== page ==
Lead By Being Unique
"Fair and Balanced Reporting". That's how the Fox News Cable Network distinguishes itself from the rest of the pack. This phrase is a clear descriptive slogan that provides people with an identity of Fox's product and is repeated throughout their newscasts and shows. In addition, it rings true to many Americans of the spirit of America and what we, as Americans, believe is our place in the world.
This slogan is what is referred to as a Unique Selling Proposition or USP. It speaks to the customers you want to capture and sets your company apart from the competition. There are four benefits from a clearly defined USP. One helps your organization, and three identify you to your customer. Remember them in the word FAIR.
Focus: Keeps your team pointed in the right direction and focuses your group on delivering the promise.
Advantage: Tells your customer what the specific advantage your organization has over the competition.
Image: Creates a persuasive image for your customer of what you will do for them.
Reason: Gives a distinctive reason for the customer to buy from you.
In general, common factors such as price, guarantee, and service are not enough of a reason to set you apart, unless of course you can provide something unique and far above the rest. It must address a need that is really important to your clients.
Federal Express capitalized on airlines lack of foresight in moving freight on their schedule and according to their needs, not companies. FedEx had their own planes and rather then using "we have our own planes" as their USP, they promised "When you absolutely, positively have to have it overnight They promised a benefit and capitalized on it, even delivering the package to the customers door". After a short time, companies were beating a path to their door.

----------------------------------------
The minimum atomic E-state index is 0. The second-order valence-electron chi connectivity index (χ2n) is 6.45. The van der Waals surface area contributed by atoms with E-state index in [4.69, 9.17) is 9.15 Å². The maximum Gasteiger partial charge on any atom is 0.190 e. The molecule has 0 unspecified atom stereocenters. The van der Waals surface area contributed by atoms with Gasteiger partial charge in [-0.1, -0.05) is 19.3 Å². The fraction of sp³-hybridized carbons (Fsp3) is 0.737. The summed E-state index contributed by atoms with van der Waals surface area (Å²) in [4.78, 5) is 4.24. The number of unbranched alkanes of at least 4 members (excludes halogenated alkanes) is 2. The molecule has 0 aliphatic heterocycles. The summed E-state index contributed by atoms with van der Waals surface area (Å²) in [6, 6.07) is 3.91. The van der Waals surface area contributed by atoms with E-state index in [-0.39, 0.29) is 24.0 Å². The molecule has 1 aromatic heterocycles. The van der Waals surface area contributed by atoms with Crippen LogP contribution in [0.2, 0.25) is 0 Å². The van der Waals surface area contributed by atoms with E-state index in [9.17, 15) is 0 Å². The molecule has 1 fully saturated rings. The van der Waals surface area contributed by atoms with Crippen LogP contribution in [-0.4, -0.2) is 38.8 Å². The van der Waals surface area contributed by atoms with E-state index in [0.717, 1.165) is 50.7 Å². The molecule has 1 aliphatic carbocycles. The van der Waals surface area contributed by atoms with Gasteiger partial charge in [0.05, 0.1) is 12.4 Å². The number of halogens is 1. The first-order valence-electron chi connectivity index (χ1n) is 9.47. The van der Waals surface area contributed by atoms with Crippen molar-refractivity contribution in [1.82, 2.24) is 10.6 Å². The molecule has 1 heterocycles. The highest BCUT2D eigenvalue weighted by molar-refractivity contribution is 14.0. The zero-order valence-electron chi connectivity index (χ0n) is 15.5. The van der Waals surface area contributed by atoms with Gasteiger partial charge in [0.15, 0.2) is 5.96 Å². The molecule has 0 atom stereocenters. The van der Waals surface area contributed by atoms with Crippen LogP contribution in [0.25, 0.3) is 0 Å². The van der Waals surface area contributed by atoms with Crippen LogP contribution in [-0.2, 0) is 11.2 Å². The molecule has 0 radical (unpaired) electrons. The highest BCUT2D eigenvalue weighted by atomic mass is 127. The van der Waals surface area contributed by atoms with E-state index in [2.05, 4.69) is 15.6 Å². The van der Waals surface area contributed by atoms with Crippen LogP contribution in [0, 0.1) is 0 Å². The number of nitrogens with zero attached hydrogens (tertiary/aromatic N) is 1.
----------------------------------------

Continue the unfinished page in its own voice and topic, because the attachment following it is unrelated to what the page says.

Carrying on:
I remember this well, because often times I would have to drive overnight from Chicago to Detroit for the chemical company I worked for to deliver a package to one of our labs. Getting the package out through Chicago's O'Hare airport was a nightmare and usually took two or more days. FedEx provided the solution and everyone knew their name by their USP.
A similar story is true for Domino's Pizza. Regardless of whether the quality of their pizza compared favorably to the well known pizzerias in Chicago and New York, the promise of a pizza being delivered "in 30 minutes or less or it was free" created an easily identifiable image for Domino's, one that they are still known for today.
Your USP should be used continually on all your product information and marketing materials to create your company's identification in the consumers mind. If your business is actually a website, then build your website around your USP, not the other direction. This is similar to finding a market and creating products for it, rather than trying to create a market for your products.
A good USP like good marketing, is measurable, specific, and provides a distinct benefit. FedEx guarantees delivery overnight and to your door. Domino's Pizza is fresh and delivered in thirty minutes or it's free.
How do you create a good USP? Ask yourself these questions, for starters:
- What do we do that is special or different?
- Why are we better then the competition?
- If I were the customer, why would I buy from me?
- What's the main benefit to the customer?
Be specific and clear. If must not be confusing to your customers or you will loose them.
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